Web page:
Some of the nation's hottest social issues have played out in the esoteric, legal theory dominated domain of "choice of law." Usually, a court simply applies its own domestic laws to the facts before it, but not always.
One of the oldest of these disputes continues to play out. About half of the states permit first cousins to marry. About half do not. Louisiana, bad jokes about the South notwithstanding, do not permit first cousins to enter into marriages. But, what if first cousins lawfully marry in another state that does recognize first cousin marriages? Will Louisiana law recognize the marriage? The answer is yes.
They aren't constitutionally bound to do so. While recognition of foreign marriage certificates as valid if valid where the marriage was entered into is universal (and required by the full faith and credit clause for marriages entered into within another state), the marriage itself can be denied recognition if it violates a strong public policy of the state.
Recognition of common law marriages validly entered into in other states has also been nearly universal, although there is dispute over whether this flows from the full faith and credit clause of the constitution, or from comity (i.e. voluntary respect for foreign practice). Colorado is currently one of a handful of states whose laws recognize foreign common law marriages only if they would not be statutorily barred in Colorado on account of minority. A 17 year old's common law marriage in Kansas, isn't valid in Colorado. Colorado's law was enacted to prevent common law marriage to authorize what would otherwise be considered child sexual abuse involving girls to young to meaningfully consent to marriage.
Historically, bigamous and polygamous marriages, and sibling marriages validly entered into elsewhere have not been recognized under the public policy exception. Interracial marriages prior to the U.S. Supreme Court ruling in Loving v. Virginia, and cousin marriages have produced mixed rulings, some validating them despite being illegal locally, and others validating them.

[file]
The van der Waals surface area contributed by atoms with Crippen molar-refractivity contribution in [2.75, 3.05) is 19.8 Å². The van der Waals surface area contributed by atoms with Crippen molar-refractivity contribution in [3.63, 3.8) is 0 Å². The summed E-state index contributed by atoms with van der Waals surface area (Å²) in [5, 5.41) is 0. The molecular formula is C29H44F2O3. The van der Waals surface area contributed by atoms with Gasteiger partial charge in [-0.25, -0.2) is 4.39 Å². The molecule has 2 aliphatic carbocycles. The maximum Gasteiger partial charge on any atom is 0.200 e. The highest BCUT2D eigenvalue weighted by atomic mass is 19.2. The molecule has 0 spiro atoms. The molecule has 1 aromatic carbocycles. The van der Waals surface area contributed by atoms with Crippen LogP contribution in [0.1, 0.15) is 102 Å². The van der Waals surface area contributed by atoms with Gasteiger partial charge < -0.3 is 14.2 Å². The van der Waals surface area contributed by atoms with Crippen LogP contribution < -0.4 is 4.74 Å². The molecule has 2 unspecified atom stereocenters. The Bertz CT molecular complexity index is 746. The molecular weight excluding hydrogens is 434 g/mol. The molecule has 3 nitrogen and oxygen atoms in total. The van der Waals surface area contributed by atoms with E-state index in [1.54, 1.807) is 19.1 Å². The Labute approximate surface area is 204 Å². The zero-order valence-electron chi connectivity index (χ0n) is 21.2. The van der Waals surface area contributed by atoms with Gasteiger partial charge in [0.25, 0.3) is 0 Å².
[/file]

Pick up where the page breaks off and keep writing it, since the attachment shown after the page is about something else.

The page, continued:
Fights over the validity of foreign divorces, in places like Nevada and Mexico, have likewise spawned considerable choice of law litigation. Interstate child custody jurisdictional fights were a choice of law pit, until uniform laws and a federal law drew the line much more clearly, although internationally child custody fights remain deeply problematic.
The big open question now is gay marriage. A few states allow actual gay marriages. Many more states, Colorado among them, permit domestic partnerships with rights and responsibilities identical to marriage for purposes of state law.
Federal law currently purports to remove gay marriage from the scope of the obligations of states to honor under the full faith and credit clause of the constitution, and to prohibit recognition of gay marriage for federal law purposes like federal income taxation and social security benefits.
But, federal law isn't entirely a negative factor. Recent changes to federal tax laws improve the situation of domestic partners seeking to inherit retirement assets. The usually dreaded specter of ERISA pre-emption has prevented anti-gay provisions of state law from being applied to ERISA covered employee benefits that cover gay couples as a matter of employer good will, and their ability to grant domestic partnership benefits has provided a venue for municipal governments and pro-gay rights groups to pressure employers to grant such benefits.
There are already a trickle of cases governing recognition of foreign gay marriages and foreign domestic partnerships, and there are likely to be many more in almost every state as time passes. These cases will look to cases like the Louisiana case on cousin marriage, as they craft rules for gay marriages. The cases are likely to be all over the map, because the fundamental test of the existence of a "strong public policy" on the issue, is one that inherently involves some degree of judicial legislation.